Last week I invited readers to participate in a little experiment. I’d had what I thought might be a big idea: a possible correlation between rate of reading speed and facility with learning foreign languages. My younger son and I are slow in both categories. My older son and my wife are quick in both categories. I […]
Inspired by guest Veronique Greenwood‘s three-part series (part 1, part 2, part 3) about learning a foreign language, some of the contributors to LWON volunteered for a week’s worth of essays about their own encounters with the challenges of linguistics. When my younger son was in high school, my wife and I realized we would need to hire a tutor for his French class. […]
Last month DC Science Comedy invited LWON’s own Mr. Cosmology to participate in one of the group’s Science Comedy Nights. Mr. Cosmology accepted. Empirical evidence follows.
April 13-17 Ann on a recent Nature study linking dragons and climate change: “The authors recommend the obvious — increasing research in consumer-friendly fire-resistent clothing — and further suggest that monarchs desist from running around conferring knighthoods.” A sharp-eyed commenter notes publication date. Michelle on a disease affecting couples living in tipis and other small, off-the-grid […]
During a total eclipse of the sun, the landscape darkens. But you knew that. What you might not know—what I didn’t know, anyway, when I observed a total solar eclipse on August 11, 1999—is that the experience comes with a lot of other sensory overload. I found myself thinking about that total eclipse while reading about the one […]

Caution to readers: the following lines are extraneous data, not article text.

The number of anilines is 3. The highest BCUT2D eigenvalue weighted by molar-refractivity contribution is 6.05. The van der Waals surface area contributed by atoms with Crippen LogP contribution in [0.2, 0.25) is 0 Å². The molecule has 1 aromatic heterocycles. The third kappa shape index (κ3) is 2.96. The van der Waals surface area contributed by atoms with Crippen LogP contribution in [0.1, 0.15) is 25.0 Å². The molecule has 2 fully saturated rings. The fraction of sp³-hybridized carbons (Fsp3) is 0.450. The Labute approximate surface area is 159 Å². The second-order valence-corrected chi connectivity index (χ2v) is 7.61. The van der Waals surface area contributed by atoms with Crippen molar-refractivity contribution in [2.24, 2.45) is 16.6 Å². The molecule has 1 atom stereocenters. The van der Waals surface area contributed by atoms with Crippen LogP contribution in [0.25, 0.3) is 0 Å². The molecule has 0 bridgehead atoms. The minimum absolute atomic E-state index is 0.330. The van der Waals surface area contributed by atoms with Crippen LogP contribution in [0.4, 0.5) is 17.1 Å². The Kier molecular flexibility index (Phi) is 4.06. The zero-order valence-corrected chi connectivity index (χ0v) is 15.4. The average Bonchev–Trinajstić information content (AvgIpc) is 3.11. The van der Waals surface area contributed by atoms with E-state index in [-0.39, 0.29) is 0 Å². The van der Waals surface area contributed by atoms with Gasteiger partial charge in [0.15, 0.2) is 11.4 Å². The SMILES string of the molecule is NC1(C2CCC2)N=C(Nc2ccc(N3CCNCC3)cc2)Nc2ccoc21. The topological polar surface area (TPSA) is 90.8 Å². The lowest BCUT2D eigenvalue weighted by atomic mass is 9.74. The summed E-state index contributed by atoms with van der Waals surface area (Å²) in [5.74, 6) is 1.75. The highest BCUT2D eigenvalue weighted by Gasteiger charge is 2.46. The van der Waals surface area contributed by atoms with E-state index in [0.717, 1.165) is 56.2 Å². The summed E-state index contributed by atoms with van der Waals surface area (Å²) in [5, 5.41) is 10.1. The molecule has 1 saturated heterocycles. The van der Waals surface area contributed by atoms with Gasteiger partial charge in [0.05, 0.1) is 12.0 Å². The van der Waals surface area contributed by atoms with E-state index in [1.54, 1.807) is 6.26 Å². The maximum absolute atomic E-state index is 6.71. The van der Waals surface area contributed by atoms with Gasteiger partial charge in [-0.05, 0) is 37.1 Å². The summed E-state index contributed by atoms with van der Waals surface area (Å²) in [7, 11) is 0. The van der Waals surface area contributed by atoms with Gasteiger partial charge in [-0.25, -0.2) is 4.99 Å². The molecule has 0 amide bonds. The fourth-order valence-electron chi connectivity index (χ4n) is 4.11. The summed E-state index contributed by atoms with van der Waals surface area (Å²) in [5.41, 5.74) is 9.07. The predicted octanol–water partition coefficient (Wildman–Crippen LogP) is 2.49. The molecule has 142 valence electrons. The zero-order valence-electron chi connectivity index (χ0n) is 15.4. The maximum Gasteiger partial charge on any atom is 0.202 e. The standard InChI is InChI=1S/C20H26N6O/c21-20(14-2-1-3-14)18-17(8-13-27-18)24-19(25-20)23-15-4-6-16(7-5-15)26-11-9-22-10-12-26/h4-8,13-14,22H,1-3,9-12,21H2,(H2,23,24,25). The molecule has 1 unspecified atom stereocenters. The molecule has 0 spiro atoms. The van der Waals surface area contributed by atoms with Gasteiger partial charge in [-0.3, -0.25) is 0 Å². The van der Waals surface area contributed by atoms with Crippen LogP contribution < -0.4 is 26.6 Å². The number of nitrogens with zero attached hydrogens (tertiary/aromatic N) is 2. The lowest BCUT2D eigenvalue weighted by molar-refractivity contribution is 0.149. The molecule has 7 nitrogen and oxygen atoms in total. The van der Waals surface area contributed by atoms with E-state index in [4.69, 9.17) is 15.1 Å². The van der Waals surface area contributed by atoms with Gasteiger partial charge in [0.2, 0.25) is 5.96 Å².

Some things never change. And sometimes the things that never change still somehow change for the worse. This post originally ran on January 5, 2011—an anti-science era that now seems almost quaint. Those were the days! I blame David Letterman. Less than a month before the 2000 U.S. Presidential election, one of the guests on his show was the governor of Texas, George W. Bush. […]
Time for a further sampling from the journals of Bad Science Poet. Remember: “It’s not the science that’s bad—it’s the poetry!”™ ODE TO AN ANTARCTIC FRIEND Penguin, oh penguin, you’re so black and white. Your colors remind me of both day and night. For six months a year you live without light, Like butter inside a fridge that’s […]
February 2 – 6 Ann gave us a posthumous profile of Charles Hard Townes, whom you can thank for astronomers being able to peer inside the centre of the Milky Way, and for conscientious physicists advising the US Defense Department without being muzzled. Fancy a moth in maroon velvet? Grotesque ripple-lines? Giddy exclamation points and […]